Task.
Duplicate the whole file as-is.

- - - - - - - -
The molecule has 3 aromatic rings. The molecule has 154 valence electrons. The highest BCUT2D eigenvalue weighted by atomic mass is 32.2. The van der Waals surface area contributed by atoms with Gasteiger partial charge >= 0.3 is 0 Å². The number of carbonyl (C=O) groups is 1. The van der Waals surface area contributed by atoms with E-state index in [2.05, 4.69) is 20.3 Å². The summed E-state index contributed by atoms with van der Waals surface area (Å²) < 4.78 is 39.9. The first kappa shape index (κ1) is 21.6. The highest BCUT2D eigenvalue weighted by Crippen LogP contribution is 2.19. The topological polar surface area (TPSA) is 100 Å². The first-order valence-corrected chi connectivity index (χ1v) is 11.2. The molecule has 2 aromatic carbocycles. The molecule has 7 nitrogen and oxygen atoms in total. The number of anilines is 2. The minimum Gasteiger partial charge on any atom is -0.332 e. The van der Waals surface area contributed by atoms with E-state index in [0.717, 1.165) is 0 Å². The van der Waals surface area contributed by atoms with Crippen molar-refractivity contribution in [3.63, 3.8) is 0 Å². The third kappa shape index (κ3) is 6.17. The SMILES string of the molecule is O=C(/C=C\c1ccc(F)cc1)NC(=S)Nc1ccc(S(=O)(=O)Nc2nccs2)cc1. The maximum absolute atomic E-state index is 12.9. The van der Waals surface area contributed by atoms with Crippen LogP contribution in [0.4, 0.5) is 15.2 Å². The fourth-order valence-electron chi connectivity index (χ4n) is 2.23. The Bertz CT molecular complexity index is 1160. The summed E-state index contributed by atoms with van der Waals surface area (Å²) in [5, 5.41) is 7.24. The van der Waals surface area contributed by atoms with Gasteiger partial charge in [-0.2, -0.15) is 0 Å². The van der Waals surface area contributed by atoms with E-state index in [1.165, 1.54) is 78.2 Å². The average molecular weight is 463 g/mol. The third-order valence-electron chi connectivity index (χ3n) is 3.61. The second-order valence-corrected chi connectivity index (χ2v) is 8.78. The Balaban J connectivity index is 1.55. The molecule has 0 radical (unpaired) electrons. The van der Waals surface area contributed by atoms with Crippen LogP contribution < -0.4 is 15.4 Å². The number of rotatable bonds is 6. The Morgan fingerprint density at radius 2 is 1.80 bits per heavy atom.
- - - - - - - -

The molecule has 3 aromatic rings. The molecule has 154 valence electrons. The highest BCUT2D eigenvalue weighted by atomic mass is 32.2. The van der Waals surface area contributed by atoms with Gasteiger partial charge >= 0.3 is 0 Å². The number of carbonyl (C=O) groups is 1. The van der Waals surface area contributed by atoms with E-state index in [2.05, 4.69) is 20.3 Å². The summed E-state index contributed by atoms with van der Waals surface area (Å²) < 4.78 is 39.9. The first kappa shape index (κ1) is 21.6. The highest BCUT2D eigenvalue weighted by Crippen LogP contribution is 2.19. The topological polar surface area (TPSA) is 100 Å². The first-order valence-corrected chi connectivity index (χ1v) is 11.2. The molecule has 2 aromatic carbocycles. The molecule has 7 nitrogen and oxygen atoms in total. The number of anilines is 2. The minimum Gasteiger partial charge on any atom is -0.332 e. The van der Waals surface area contributed by atoms with E-state index in [0.717, 1.165) is 0 Å². The van der Waals surface area contributed by atoms with Crippen molar-refractivity contribution in [3.63, 3.8) is 0 Å². The third kappa shape index (κ3) is 6.17. The SMILES string of the molecule is O=C(/C=C\c1ccc(F)cc1)NC(=S)Nc1ccc(S(=O)(=O)Nc2nccs2)cc1. The maximum absolute atomic E-state index is 12.9. The van der Waals surface area contributed by atoms with Crippen LogP contribution in [0.4, 0.5) is 15.2 Å². The fourth-order valence-electron chi connectivity index (χ4n) is 2.23. The Bertz CT molecular complexity index is 1160. The summed E-state index contributed by atoms with van der Waals surface area (Å²) in [5, 5.41) is 7.24. The van der Waals surface area contributed by atoms with Gasteiger partial charge in [-0.2, -0.15) is 0 Å². The van der Waals surface area contributed by atoms with E-state index in [1.165, 1.54) is 78.2 Å². The average molecular weight is 463 g/mol. The third-order valence-electron chi connectivity index (χ3n) is 3.61. The second-order valence-corrected chi connectivity index (χ2v) is 8.78. The Balaban J connectivity index is 1.55. The molecule has 0 radical (unpaired) electrons. The van der Waals surface area contributed by atoms with Crippen LogP contribution < -0.4 is 15.4 Å². The number of rotatable bonds is 6. The Morgan fingerprint density at radius 2 is 1.80 bits per heavy atom.